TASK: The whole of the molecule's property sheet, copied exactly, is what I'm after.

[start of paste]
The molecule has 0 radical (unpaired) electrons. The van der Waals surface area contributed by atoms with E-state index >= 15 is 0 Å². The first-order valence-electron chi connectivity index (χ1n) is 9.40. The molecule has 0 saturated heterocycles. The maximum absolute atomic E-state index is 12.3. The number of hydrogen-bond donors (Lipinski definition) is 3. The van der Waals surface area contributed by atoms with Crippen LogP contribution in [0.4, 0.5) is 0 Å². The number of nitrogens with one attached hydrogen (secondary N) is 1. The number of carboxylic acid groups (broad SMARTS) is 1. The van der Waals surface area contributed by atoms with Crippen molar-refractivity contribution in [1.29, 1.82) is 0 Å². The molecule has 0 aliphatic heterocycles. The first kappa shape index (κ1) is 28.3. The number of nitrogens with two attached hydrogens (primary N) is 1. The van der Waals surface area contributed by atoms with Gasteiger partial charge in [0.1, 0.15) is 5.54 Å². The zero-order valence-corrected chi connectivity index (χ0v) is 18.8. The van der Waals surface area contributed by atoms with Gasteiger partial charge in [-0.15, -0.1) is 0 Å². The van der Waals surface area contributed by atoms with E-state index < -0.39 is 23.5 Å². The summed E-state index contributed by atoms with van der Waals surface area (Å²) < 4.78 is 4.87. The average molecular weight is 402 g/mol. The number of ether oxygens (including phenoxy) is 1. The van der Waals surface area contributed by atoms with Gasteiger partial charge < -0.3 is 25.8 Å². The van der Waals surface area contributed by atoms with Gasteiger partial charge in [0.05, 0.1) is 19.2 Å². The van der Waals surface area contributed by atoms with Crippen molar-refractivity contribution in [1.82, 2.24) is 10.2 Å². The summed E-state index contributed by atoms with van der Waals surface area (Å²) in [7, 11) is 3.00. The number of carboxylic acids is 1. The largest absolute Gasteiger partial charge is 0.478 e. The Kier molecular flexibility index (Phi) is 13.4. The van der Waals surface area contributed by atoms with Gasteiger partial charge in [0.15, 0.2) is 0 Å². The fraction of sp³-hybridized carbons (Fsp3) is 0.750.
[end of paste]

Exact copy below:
The molecule has 0 radical (unpaired) electrons. The van der Waals surface area contributed by atoms with E-state index >= 15 is 0 Å². The first-order valence-electron chi connectivity index (χ1n) is 9.40. The molecule has 0 saturated heterocycles. The maximum absolute atomic E-state index is 12.3. The number of hydrogen-bond donors (Lipinski definition) is 3. The van der Waals surface area contributed by atoms with Crippen LogP contribution in [0.4, 0.5) is 0 Å². The number of nitrogens with one attached hydrogen (secondary N) is 1. The number of carboxylic acid groups (broad SMARTS) is 1. The van der Waals surface area contributed by atoms with Crippen molar-refractivity contribution in [1.29, 1.82) is 0 Å². The molecule has 0 aliphatic heterocycles. The first kappa shape index (κ1) is 28.3. The number of nitrogens with two attached hydrogens (primary N) is 1. The van der Waals surface area contributed by atoms with Gasteiger partial charge in [0.1, 0.15) is 5.54 Å². The zero-order valence-corrected chi connectivity index (χ0v) is 18.8. The van der Waals surface area contributed by atoms with Gasteiger partial charge in [-0.15, -0.1) is 0 Å². The van der Waals surface area contributed by atoms with E-state index < -0.39 is 23.5 Å². The summed E-state index contributed by atoms with van der Waals surface area (Å²) < 4.78 is 4.87. The average molecular weight is 402 g/mol. The number of ether oxygens (including phenoxy) is 1. The van der Waals surface area contributed by atoms with Gasteiger partial charge < -0.3 is 25.8 Å². The van der Waals surface area contributed by atoms with Gasteiger partial charge in [0.05, 0.1) is 19.2 Å². The van der Waals surface area contributed by atoms with Crippen molar-refractivity contribution in [1.82, 2.24) is 10.2 Å². The summed E-state index contributed by atoms with van der Waals surface area (Å²) in [7, 11) is 3.00. The number of carboxylic acids is 1. The largest absolute Gasteiger partial charge is 0.478 e. The Kier molecular flexibility index (Phi) is 13.4. The van der Waals surface area contributed by atoms with Gasteiger partial charge in [0.15, 0.2) is 0 Å². The fraction of sp³-hybridized carbons (Fsp3) is 0.750.